By Julie Cantrell
When I wrote my first novel, Into the Free, I didn’t write an outline. Instead, the story came to me organically, and I didn’t know what would happen until I typed the words on the page. I enjoyed every minute of the process from start to finish, and the element of surprise kept me returning to the computer night after night.
Of course, the editing phase was intense and I had to completely reshape the book to build a proper plot structure, but that part was fun too. In the end, I hope I created a page-turning work that leads readers through the story without losing their attention, but I admit it took more than a little tweaking to turn that original draft into the book it is today.
When I set out to pen the sequel, my fabulous editor, Nicci Jordan-Hubert, suggested I start with an outline (can you feel her pain?). The result? I’ve spent months staring at a blank page struggling to create a formulaic plan of attack. Finally, with deadlines looming and anxiety building, I gave up. I sat at my laptop and just started to write. After months of stagnant writer’s block, I dropped more than 20,000 words on the screen in one day. I had rediscovered my passion for fiction by accepting the fact that I am not going to use an outline. (Sorry, Nicci.)
I admire people who can plan their stories in an organized way. Maybe one day I’ll be able to perfect that technique. In the meantime, I’ll listen to the voice of my main character, Millie Reynolds, as she tells me her tales. I’ll capture those stories the best way I can – unfiltered. Then, I’ll return to fill in the details, lacing the sentences with research-based layers and perfecting each scene to leave readers wanting more.
I’ve heard it said that if a writer isn’t surprised by her own story, then readers won’t be either. There’s something magical about a traditional three-act plot structure, and there’s certainly a lot of power behind a tale with proper pacing and character development. All of those aspects matter tremendously. However, too many authors try to fill in the blanks using a standard template. This only results in a dry, stale piece of literature with a predictable ending and limited emotional return.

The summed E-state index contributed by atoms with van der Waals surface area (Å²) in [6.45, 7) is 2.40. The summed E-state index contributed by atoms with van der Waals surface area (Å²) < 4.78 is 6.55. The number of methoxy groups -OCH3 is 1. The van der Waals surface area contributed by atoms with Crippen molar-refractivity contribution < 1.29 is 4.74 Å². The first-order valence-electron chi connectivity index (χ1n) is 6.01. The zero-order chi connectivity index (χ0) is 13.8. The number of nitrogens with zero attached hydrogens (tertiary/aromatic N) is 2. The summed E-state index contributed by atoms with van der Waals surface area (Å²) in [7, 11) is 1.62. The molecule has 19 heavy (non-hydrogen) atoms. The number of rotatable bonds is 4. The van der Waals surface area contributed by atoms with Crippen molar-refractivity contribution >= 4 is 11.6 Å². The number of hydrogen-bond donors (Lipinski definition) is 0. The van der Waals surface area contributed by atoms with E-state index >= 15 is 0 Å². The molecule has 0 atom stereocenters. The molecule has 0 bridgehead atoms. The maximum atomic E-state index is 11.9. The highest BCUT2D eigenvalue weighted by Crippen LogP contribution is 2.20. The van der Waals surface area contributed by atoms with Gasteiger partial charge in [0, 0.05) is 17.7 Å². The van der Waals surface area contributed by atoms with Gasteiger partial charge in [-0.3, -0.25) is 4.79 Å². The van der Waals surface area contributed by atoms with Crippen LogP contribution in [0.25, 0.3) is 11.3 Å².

I am not ruling out the possibility of outlining future works, but for me, at this point in my journey, I am abandoning the desire to outline my sequel. I want to find the roots of the story first. I want to see where my characters take me. I want to return to the computer surprised each night and write the last page with tears in my eyes. I want to feel those peaks and plummets of emotion and end the story wishing Millie was still with me.
In the end, I will chop and sauté and simmer until a well-balanced meal is served. But for now, I will gather the freshest, most delicious ingredients I can pluck from my imagination. Bon appétit!
Julie Cantrell was the editor-in-chief of the Southern Literary Review and has been a freelance writer for ten years. She has contributed to more than a dozen books and her first novel, Into the Free, was released February 1 (David C Cook). She is represented by Greg Johnson of WordServe Literary.
Good for you .. writing can be organized with somethings but when writing a story such as this there is no true way to do an out line, like you said you have to listen to the main character. If I understand this correctly you are writing a second part to this book which is exciting though I am only within the first few pages of “Into the Free” I find myself caught up in Millie’s world. I am looking forward to journeying with Millie on her own journey. Keep up the good work and always give yourself and your characters the freedom to be somewhat disorganized : )
Thanks, Nikki. I hope you enjoy the book!